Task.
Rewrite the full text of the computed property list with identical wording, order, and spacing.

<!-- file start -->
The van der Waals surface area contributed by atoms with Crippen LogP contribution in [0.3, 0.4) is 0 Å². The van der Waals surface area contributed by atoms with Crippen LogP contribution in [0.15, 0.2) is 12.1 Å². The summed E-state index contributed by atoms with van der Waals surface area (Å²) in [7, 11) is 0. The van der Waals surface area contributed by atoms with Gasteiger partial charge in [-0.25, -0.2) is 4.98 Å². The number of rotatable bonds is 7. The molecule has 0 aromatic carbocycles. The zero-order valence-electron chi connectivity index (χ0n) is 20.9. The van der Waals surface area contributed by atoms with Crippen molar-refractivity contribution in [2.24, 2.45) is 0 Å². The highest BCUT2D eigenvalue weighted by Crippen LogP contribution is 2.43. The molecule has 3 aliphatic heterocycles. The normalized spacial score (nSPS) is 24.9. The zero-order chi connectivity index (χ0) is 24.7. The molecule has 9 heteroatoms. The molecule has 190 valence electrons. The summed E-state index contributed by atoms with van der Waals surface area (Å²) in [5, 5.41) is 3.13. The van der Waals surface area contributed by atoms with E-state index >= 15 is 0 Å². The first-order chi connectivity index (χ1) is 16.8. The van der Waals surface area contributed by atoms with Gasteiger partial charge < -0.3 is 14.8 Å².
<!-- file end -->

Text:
The van der Waals surface area contributed by atoms with Crippen LogP contribution in [0.3, 0.4) is 0 Å². The van der Waals surface area contributed by atoms with Crippen LogP contribution in [0.15, 0.2) is 12.1 Å². The summed E-state index contributed by atoms with van der Waals surface area (Å²) in [7, 11) is 0. The van der Waals surface area contributed by atoms with Gasteiger partial charge in [-0.25, -0.2) is 4.98 Å². The number of rotatable bonds is 7. The molecule has 0 aromatic carbocycles. The zero-order valence-electron chi connectivity index (χ0n) is 20.9. The van der Waals surface area contributed by atoms with Crippen molar-refractivity contribution in [2.24, 2.45) is 0 Å². The highest BCUT2D eigenvalue weighted by Crippen LogP contribution is 2.43. The molecule has 3 aliphatic heterocycles. The normalized spacial score (nSPS) is 24.9. The zero-order chi connectivity index (χ0) is 24.7. The molecule has 9 heteroatoms. The molecule has 190 valence electrons. The summed E-state index contributed by atoms with van der Waals surface area (Å²) in [5, 5.41) is 3.13. The van der Waals surface area contributed by atoms with E-state index >= 15 is 0 Å². The first-order chi connectivity index (χ1) is 16.8. The van der Waals surface area contributed by atoms with Gasteiger partial charge < -0.3 is 14.8 Å².